I guess what I really want is to create a user/tok...
# aws
I guess what I really want is to create a user/tokens with limited access to only everything pulimi creates.
What do you mean by “access” and what do you mean by “everything Pulumi creates”? For access - do you mean read only or read-write? Many resources have several different kinds of access and many kinds of operations - do you expect just best guess subset of these? For “everything” do you mean all the resources in one stack? All the resources in several stacks? Presumably just the AWS resources? Also - curious - what will you use this user for?
So we spin up entire infrastructure on feature branches. Would be nice to create a user that only has access to the resources created on this branch (that means EKS, RDS, S3 etc) The other issue was application access to AWS resources. Our app needs to add/delete files in a specific S3 bucket and creates signed request cookies over Cloudfront. So we would need a access_key/token generated when pulimi sets the infrastructure up to give to the apps/container. Two separate things really, sorry for the confusion.
To be fair I am having a really hard time understanding IAM. But what I am trying to do is the ability to allow other devs access to the AWS account for the infrastructure they created in their pull request and nothing more.
That’s quite a bit of work. Not because it’s complicated or anything, but because there are a lot of permissions. The way I go about it usually is try to simplify. For each resource type (ec2, s3, etc.) create a set of read/use/admin permissions. “read” means read-only, “use” means manipulate the resource in some way, “admin” means full access which usually involves being able to destroying the resource. What that means exactly for each AWS service differs a lot depending on service. For some it doesn’t make sense to have all three kinds, some might need a forth.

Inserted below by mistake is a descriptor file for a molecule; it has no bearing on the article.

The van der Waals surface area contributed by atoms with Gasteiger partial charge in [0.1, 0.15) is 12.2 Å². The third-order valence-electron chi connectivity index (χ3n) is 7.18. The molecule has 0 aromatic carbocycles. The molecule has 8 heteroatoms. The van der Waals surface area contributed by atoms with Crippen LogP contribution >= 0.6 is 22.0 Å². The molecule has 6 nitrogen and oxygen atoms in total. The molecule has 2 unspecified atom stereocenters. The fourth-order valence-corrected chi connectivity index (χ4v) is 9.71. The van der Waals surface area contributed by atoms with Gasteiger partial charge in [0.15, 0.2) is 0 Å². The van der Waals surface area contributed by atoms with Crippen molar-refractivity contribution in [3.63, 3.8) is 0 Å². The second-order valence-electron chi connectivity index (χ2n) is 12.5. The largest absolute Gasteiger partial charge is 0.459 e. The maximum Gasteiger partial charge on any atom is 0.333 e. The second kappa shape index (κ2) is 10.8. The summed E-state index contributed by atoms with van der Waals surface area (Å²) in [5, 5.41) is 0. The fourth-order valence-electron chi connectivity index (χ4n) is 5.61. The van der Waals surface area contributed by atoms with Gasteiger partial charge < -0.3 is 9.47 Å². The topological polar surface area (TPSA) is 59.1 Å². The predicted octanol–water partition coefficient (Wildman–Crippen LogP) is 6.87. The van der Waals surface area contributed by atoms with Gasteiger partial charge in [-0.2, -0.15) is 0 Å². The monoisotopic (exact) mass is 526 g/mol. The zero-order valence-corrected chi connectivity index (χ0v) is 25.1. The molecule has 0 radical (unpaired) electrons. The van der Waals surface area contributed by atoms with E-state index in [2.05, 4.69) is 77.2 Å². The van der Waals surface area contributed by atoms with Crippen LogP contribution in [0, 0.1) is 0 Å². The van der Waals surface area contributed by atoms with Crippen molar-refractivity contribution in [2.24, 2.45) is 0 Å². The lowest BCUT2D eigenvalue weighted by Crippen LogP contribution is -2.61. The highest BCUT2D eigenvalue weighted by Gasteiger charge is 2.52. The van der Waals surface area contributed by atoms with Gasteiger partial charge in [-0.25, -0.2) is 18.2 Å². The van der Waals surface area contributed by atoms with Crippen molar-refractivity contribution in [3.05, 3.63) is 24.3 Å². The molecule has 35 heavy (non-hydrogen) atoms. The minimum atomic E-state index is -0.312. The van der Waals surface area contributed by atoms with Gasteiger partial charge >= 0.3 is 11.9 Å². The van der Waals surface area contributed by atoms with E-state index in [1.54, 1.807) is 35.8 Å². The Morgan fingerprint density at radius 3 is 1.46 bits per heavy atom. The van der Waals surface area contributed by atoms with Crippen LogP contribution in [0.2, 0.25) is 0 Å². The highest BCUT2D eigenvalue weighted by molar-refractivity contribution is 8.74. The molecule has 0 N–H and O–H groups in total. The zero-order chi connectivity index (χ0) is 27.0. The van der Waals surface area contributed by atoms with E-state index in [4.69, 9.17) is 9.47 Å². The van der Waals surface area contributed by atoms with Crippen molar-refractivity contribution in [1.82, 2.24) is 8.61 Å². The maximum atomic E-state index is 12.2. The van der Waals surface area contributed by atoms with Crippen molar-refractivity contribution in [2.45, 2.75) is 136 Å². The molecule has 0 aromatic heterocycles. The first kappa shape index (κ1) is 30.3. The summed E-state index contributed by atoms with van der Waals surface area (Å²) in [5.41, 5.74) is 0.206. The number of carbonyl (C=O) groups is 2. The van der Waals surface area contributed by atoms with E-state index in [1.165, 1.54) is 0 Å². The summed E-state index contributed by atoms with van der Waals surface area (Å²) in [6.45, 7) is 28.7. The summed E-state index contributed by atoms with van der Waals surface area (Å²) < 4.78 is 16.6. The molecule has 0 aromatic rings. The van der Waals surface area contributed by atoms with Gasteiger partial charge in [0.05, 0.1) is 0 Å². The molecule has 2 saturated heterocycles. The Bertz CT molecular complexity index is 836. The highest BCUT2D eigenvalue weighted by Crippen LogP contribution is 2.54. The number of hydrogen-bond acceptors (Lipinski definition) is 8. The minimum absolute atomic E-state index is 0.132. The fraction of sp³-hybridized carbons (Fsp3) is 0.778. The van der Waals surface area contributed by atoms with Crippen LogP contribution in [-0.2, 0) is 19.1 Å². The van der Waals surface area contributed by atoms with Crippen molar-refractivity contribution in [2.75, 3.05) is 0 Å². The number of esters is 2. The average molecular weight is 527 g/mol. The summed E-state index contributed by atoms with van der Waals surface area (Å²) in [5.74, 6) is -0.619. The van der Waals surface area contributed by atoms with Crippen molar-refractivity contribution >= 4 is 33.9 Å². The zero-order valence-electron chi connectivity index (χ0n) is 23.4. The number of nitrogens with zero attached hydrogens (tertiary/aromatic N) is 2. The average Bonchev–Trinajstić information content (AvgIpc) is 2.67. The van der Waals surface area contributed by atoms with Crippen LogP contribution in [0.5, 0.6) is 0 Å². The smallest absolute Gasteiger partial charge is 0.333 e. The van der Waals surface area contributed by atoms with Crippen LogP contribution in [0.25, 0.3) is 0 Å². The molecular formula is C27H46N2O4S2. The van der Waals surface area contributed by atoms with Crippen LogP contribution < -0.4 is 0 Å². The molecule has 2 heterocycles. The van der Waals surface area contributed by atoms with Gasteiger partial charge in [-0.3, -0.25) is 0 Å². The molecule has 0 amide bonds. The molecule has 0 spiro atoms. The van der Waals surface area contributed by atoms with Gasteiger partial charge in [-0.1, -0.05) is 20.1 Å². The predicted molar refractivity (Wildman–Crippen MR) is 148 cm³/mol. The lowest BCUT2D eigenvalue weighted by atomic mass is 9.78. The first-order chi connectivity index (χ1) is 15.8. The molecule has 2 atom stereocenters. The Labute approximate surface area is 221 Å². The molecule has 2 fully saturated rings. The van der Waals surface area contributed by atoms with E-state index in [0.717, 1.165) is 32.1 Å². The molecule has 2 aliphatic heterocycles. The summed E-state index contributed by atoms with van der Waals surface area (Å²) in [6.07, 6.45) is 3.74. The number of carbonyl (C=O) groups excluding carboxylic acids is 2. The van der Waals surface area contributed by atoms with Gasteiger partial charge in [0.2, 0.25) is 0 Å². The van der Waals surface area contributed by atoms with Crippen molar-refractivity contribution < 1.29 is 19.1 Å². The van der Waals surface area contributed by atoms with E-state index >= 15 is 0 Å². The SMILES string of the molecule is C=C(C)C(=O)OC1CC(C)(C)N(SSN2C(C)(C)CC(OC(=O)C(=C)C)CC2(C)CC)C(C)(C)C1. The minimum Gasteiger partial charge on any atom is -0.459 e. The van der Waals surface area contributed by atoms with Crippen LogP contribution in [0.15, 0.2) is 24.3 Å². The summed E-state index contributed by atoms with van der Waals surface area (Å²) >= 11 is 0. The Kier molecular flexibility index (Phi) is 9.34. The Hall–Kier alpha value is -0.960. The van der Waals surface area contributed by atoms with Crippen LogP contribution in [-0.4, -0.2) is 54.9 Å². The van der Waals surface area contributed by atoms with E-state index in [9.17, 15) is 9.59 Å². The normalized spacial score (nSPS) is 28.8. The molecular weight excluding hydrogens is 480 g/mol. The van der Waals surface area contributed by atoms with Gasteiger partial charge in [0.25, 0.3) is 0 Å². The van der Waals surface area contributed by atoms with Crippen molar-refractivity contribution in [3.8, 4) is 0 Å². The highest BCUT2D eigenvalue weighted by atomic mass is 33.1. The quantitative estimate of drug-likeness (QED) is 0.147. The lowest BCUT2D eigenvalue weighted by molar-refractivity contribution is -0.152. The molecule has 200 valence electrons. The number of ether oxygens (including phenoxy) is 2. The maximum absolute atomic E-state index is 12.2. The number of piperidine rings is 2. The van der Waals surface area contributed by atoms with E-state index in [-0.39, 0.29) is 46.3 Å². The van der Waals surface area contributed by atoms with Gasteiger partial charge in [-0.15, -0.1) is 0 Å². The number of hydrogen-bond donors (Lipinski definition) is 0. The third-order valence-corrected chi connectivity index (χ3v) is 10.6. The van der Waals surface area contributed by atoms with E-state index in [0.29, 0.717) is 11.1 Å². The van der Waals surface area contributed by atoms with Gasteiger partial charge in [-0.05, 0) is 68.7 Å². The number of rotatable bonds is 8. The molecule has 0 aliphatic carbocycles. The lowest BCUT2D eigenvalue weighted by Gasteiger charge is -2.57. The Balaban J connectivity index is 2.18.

That gives me sets of actions that each permission can have on different services
Once these exist, comes the limit. How do you limit the permission to only the resources you want (ec2 instances, buckets, etc.). And that can usually be done in two ways. Assign tags to the resources you want and limit the permissions to only those tags. Where possible. And permission boundaries, that’s a new-ish thing.
So have a set of predefined permissions, then copy the one you need to the user and modify it to only apply to the tags you need. or boundaries, or whatever.
The basic idea is simple, but the amount of different permissions and combinations for each service makes it very annoying to set up.
Some of these permission sets are already created by Amazon.
Ok, in our case we spin up entire clusters. A lot of rights have to be created. Rights for our applications to write s3 buckets, create signed cookies on Cloudfront and sending emails on SES. Rights for developers to access cluster and cloud watch logs. Rights for our EKS cluster to start new nodes and etc. Not really sure how to set all of that up.